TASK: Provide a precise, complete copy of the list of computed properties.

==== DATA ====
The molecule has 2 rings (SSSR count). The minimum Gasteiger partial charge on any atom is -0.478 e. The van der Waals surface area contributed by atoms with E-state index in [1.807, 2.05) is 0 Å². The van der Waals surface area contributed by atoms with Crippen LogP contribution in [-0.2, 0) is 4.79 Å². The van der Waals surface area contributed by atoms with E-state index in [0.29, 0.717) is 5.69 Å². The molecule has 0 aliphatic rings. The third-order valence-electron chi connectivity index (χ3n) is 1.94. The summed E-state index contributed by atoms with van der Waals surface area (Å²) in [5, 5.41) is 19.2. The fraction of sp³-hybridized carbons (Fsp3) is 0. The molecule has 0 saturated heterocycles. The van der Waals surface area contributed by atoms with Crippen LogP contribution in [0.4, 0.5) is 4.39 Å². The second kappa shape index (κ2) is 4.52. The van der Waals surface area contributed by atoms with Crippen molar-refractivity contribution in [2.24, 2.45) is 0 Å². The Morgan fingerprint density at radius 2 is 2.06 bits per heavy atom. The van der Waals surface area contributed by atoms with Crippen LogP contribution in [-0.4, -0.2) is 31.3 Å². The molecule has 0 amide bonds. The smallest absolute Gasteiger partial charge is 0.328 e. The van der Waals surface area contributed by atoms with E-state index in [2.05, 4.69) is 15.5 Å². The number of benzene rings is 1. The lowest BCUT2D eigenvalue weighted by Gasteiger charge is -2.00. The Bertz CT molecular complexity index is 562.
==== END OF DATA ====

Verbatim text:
The molecule has 2 rings (SSSR count). The minimum Gasteiger partial charge on any atom is -0.478 e. The van der Waals surface area contributed by atoms with E-state index in [1.807, 2.05) is 0 Å². The van der Waals surface area contributed by atoms with Crippen LogP contribution in [-0.2, 0) is 4.79 Å². The van der Waals surface area contributed by atoms with E-state index in [0.29, 0.717) is 5.69 Å². The molecule has 0 aliphatic rings. The third-order valence-electron chi connectivity index (χ3n) is 1.94. The summed E-state index contributed by atoms with van der Waals surface area (Å²) in [5, 5.41) is 19.2. The fraction of sp³-hybridized carbons (Fsp3) is 0. The molecule has 0 saturated heterocycles. The van der Waals surface area contributed by atoms with Crippen LogP contribution in [0.4, 0.5) is 4.39 Å². The second kappa shape index (κ2) is 4.52. The van der Waals surface area contributed by atoms with Crippen molar-refractivity contribution in [2.24, 2.45) is 0 Å². The Morgan fingerprint density at radius 2 is 2.06 bits per heavy atom. The van der Waals surface area contributed by atoms with Crippen LogP contribution in [-0.4, -0.2) is 31.3 Å². The molecule has 0 amide bonds. The smallest absolute Gasteiger partial charge is 0.328 e. The van der Waals surface area contributed by atoms with E-state index in [2.05, 4.69) is 15.5 Å². The number of benzene rings is 1. The lowest BCUT2D eigenvalue weighted by Gasteiger charge is -2.00. The Bertz CT molecular complexity index is 562.